Macro Moves

Everything about Subprime Home Loan Crisis

Created on 18 Mar 2020

Wraps up in 5 Min

Read by 1.7k people

Updated on 30 Jun 2020

Subprime loan crisis
Loans have proved to be the critical aspect of any economy. It acts as a bridge leading to the unreachable needs and impossible dreams. The doors of the bank would be the first thing we would be knocking once we run out of options. Whether you wanted to buy a new home or finance your educational goals or any of your need for that matter. But one cannot ignore the fact that the same loan has laid the road to recession in the past. 

Recession is something we continuously hear about nowadays. But the 2008 recession hurt the United States economy more than anyone thought. The subprime loan crisis was not only the root cause of the recession but also buried the housing dreams of millions of Americans. 

So let me take a tour around the facts about the subprime loan crisis and how it impacted the world. 

What is a subprime loan? 

Irrespective of which loan you wanted to obtain, your credit rating will decide whether or not your loan will be sanctioned. Credit rating depends upon factors like your history, discipline in paying back your credit, how reliable you are, will you be able to pay back the loan or not, etc. In India, anyone who is going to apply for a credit will be checked for their creditworthiness. A CIBIL score acts as a tool which rates a person based on their repaying ability. After which the loan is sanctioned to individuals who hold a good rating. Anything above 700 is considered good, and the person is assumed to be reliable.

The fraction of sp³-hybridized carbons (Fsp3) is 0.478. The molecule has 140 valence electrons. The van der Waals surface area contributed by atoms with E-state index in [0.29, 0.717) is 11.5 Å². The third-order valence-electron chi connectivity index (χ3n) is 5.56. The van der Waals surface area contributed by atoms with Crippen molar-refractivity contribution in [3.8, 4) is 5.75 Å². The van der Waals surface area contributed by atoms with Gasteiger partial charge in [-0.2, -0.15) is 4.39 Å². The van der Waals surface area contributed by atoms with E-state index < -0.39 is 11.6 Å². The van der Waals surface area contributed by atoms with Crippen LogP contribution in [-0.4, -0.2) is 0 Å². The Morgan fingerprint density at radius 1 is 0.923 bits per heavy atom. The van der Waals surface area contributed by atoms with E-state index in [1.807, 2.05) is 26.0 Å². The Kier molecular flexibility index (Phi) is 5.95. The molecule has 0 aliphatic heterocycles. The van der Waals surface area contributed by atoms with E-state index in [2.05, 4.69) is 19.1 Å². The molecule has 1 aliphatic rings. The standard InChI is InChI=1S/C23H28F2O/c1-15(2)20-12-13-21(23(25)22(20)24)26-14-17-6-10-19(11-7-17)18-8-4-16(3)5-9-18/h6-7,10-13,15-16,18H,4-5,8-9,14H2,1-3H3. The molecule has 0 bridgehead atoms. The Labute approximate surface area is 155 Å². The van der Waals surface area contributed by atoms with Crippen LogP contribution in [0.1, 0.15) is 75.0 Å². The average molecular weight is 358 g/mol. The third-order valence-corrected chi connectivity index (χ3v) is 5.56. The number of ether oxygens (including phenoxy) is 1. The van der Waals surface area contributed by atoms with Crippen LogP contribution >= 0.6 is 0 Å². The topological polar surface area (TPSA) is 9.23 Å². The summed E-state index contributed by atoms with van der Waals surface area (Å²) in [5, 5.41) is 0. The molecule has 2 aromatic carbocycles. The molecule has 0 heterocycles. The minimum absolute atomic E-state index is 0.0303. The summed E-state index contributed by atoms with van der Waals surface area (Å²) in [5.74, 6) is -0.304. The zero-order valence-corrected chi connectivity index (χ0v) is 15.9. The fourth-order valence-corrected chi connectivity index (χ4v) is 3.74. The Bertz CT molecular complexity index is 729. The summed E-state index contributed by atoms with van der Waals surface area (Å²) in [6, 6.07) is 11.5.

Similarly, a decent FICO credit rating is required to get a loan from a US bank. It would help if you had a score of 640 or more to get your loan sanctioned. But anything below that will make you ineligible for obtaining a loan. 

However, the subprime loans were concentrated on people with poor credit ratings. That is below 640. Bankers consider these loans as risky and thus charge a higher interest than a typical mortgage. The housing sector was also at a boom. So the subprime loan happens to be a win-win for both the banker and customers.  

These loans are generally Mortgage-Backed Securities (MBS). That is the entire loan amount bundled up and divided into small shares called tranches. These tranches are brought by individual investors, corporates and commercial houses. Investors are paid a dividend out of the monthly instalments made by the borrowers. Attractive returns slowly captured the attention of investors including some big fishes. 

MBS are derivatives which get their value from an underlying asset. These MBS are sold at secondary markets just like any other securities. As an investor, you will be buying security which is equivalent to the value of a loan or part of it. 

The customers mortgaged their properties which they brought to obtain the loan. In the event of failure to repay the loan, the bankers will sell it at a higher rate, and both the investors and bankers will see a profit in this process. This is because the housing sector was at its all-time high, during that period.

 Brewing up of the catastrophe